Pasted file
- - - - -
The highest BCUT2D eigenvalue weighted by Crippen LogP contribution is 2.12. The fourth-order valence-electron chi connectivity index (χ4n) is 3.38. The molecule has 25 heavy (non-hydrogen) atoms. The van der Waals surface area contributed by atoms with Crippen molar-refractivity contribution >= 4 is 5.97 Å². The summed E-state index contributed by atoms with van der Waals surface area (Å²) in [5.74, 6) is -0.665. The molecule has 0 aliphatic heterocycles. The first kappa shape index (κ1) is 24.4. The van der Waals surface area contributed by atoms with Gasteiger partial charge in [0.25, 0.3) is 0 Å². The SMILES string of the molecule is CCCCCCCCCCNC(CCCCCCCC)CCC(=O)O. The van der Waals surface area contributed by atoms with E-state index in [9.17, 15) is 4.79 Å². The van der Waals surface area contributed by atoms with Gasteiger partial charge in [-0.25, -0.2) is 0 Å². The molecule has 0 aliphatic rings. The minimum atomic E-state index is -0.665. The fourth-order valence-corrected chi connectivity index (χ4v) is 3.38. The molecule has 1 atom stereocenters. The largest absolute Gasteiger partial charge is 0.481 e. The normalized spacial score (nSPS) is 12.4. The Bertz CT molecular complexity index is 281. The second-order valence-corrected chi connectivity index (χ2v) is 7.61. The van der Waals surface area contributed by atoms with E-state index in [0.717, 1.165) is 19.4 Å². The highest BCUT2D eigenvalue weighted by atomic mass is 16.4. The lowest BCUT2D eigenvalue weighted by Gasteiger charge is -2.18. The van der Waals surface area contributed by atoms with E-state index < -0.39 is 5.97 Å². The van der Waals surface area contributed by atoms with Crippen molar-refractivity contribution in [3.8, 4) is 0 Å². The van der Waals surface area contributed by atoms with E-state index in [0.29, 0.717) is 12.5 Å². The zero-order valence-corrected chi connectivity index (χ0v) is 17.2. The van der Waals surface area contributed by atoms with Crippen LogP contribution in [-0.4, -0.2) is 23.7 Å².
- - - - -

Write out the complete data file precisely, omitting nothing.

The highest BCUT2D eigenvalue weighted by Crippen LogP contribution is 2.12. The fourth-order valence-electron chi connectivity index (χ4n) is 3.38. The molecule has 25 heavy (non-hydrogen) atoms. The van der Waals surface area contributed by atoms with Crippen molar-refractivity contribution >= 4 is 5.97 Å². The summed E-state index contributed by atoms with van der Waals surface area (Å²) in [5.74, 6) is -0.665. The molecule has 0 aliphatic heterocycles. The first kappa shape index (κ1) is 24.4. The van der Waals surface area contributed by atoms with Gasteiger partial charge in [0.25, 0.3) is 0 Å². The SMILES string of the molecule is CCCCCCCCCCNC(CCCCCCCC)CCC(=O)O. The van der Waals surface area contributed by atoms with E-state index in [9.17, 15) is 4.79 Å². The van der Waals surface area contributed by atoms with Gasteiger partial charge in [-0.25, -0.2) is 0 Å². The molecule has 0 aliphatic rings. The minimum atomic E-state index is -0.665. The fourth-order valence-corrected chi connectivity index (χ4v) is 3.38. The molecule has 1 atom stereocenters. The largest absolute Gasteiger partial charge is 0.481 e. The normalized spacial score (nSPS) is 12.4. The Bertz CT molecular complexity index is 281. The second-order valence-corrected chi connectivity index (χ2v) is 7.61. The van der Waals surface area contributed by atoms with E-state index in [0.717, 1.165) is 19.4 Å². The highest BCUT2D eigenvalue weighted by atomic mass is 16.4. The lowest BCUT2D eigenvalue weighted by Gasteiger charge is -2.18. The van der Waals surface area contributed by atoms with E-state index < -0.39 is 5.97 Å². The van der Waals surface area contributed by atoms with Crippen molar-refractivity contribution in [3.8, 4) is 0 Å². The van der Waals surface area contributed by atoms with E-state index in [0.29, 0.717) is 12.5 Å². The zero-order valence-corrected chi connectivity index (χ0v) is 17.2. The van der Waals surface area contributed by atoms with Crippen LogP contribution in [-0.4, -0.2) is 23.7 Å².